On August 22, political debate on the definition of religious extremism, which had not been resolved in early August, was revived and once again reached no conclusion, with some delegates arguing that there was no "religious war" in Somalia and others contending that the killing of civilians and suicide bombings are "un-Islamic." On the same day, Somalia's ambassador to Kenya, Mohamed Abdi Nur, announced that the N.R.C. would end on August 31, stating that the T.F.G. would provide a plan for "all Somalis belonging to the different segments of society regardless of their political orientations and shades of opinion." On August 29, Mahdi announced that the N.R.C. would conclude the next day, angering many delegates who believed that matters of concern to their clans had not been adequately addressed.
The closure of the N.R.C., which had run its projected 45 days, was due in greatest part to unwillingness of donors to provide more funds and also to fears of the T.F.G. executive that the conference might get out of control addressing political issues. Mahdi, who had recently returned from Nairobi where he had been meeting with donors, told the N.R.C. on August 29 that he blamed opposition groups that had boycotted the N.R.C. for making donors reluctant to fund the conference adequately, adding that he had persuaded the donors -- the European Union, United States and United Nations -- at least to pay the promised stipends of the delegates.
At the closing ceremonies, Mahdi said that reconciliation would "continue at the regional and village level," and Yusuf assured that he was "ready to hand power over to whomever is elected by the people" in projected 2009 elections for a permanent government. Delegates were divided on the outcome of the N.R.C., with some stressing that it was a victory for 2,000 representatives from all the regions of Somalia to have met at all, and others saying that the conference amounted to no more than a paid vacation for provincial elders that -- as clan leader Ali Hassan Barrow from the Hiraan region put it in a closing speech -- left the delegates with "nothing in hand."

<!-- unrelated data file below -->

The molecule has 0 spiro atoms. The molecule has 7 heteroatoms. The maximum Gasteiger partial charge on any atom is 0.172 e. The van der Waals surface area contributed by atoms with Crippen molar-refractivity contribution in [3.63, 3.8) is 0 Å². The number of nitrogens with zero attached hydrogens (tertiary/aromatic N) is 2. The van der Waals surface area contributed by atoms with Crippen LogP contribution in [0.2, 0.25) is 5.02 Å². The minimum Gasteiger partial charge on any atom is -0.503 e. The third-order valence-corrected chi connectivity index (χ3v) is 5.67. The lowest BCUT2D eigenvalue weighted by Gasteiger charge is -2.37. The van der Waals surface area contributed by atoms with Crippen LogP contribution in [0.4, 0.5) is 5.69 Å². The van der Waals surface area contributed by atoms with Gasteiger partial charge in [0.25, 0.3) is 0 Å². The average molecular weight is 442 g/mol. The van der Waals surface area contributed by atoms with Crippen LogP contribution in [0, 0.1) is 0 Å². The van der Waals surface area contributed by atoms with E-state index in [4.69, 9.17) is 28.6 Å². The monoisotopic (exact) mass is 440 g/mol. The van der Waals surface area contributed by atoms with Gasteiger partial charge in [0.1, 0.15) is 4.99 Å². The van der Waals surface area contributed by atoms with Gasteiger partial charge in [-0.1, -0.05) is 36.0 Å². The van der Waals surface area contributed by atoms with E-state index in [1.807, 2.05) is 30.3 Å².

Representatives of donor powers, regional states and regional organizations -- the U.N., African Union (A.U.) and Arab League (A.L.), China, Norway, Ethiopia and Egypt -- attended the closing ceremony. The U.N.'s special representative for Somalia, Francois Lonseny Fall, spoke for them, calling on the T.F.G. to "reach out to all opposition groups inside and outside Somalia," and on the international community to support the T.F.G.'s efforts to extend its authority, and to support the under-manned and under-funded A.U. peacekeeping mission (AMISOM) in Somalia -- a simple repetition of the position the donor powers had taken before the N.R.C. was convened.
The most telling point was made by a Western diplomat speaking to Agence France-Presse on condition of anonymity: "We know that this conference has gone nowhere. The problem is blind confidence in the T.F.G. We all wanted to support it and we did; it did not rise to the occasion, so we need a different approach now." What such an approach might be remains at best unclear with the T.F.G. walking away from the conference with no obligations but to disarm clan militias and integrate their members into its forces, which it is not likely to accomplish despite general agreement on those goals at the N.R.C.
The N.R.C. met in Somalia's official capital Mogadishu against a backdrop of an escalated insurgency at the same levels that PINR noted in its August 20 report. Ethiopian and T.F.G. forces were generally able to protect the conference, although a leading delegate from the Hawiye clan was assassinated on August 19, and two delegates from Puntland were wounded in one of the several attacks on hotels housing delegates. The jihadist Youth Mujahideen Movement (Y.M.M.) took credit for more of the attacks than it had previously done, and they persisted in the face of a security crackdown and a flight of residents from the neighborhoods most affected by violence to areas immediately south of Mogadishu, where they took refuge in squalid and unhealthy refugee camps. Inter-clan violence also continued, notably in the central Hiraan and Galguduud regions, casting doubt on the credibility of the cease-fire agreement at the N.R.C.